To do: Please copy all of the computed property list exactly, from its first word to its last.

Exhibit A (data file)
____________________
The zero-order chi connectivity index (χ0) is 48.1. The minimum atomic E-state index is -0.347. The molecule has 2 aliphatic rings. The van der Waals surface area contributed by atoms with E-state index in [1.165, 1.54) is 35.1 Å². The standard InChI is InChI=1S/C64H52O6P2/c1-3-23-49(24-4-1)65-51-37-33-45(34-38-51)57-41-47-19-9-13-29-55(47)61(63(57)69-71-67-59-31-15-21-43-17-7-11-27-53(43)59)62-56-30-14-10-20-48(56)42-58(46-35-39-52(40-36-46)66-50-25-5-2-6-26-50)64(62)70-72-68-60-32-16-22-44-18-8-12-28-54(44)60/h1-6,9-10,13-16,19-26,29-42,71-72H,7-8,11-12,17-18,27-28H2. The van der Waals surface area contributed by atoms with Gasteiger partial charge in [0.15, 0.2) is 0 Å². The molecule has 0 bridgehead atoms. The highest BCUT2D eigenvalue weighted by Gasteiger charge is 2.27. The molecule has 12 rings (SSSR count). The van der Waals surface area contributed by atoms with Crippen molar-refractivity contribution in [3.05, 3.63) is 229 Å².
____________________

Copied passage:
The zero-order chi connectivity index (χ0) is 48.1. The minimum atomic E-state index is -0.347. The molecule has 2 aliphatic rings. The van der Waals surface area contributed by atoms with E-state index in [1.165, 1.54) is 35.1 Å². The standard InChI is InChI=1S/C64H52O6P2/c1-3-23-49(24-4-1)65-51-37-33-45(34-38-51)57-41-47-19-9-13-29-55(47)61(63(57)69-71-67-59-31-15-21-43-17-7-11-27-53(43)59)62-56-30-14-10-20-48(56)42-58(46-35-39-52(40-36-46)66-50-25-5-2-6-26-50)64(62)70-72-68-60-32-16-22-44-18-8-12-28-54(44)60/h1-6,9-10,13-16,19-26,29-42,71-72H,7-8,11-12,17-18,27-28H2. The van der Waals surface area contributed by atoms with Gasteiger partial charge in [0.15, 0.2) is 0 Å². The molecule has 0 bridgehead atoms. The highest BCUT2D eigenvalue weighted by Gasteiger charge is 2.27. The molecule has 12 rings (SSSR count). The van der Waals surface area contributed by atoms with Crippen molar-refractivity contribution in [3.05, 3.63) is 229 Å².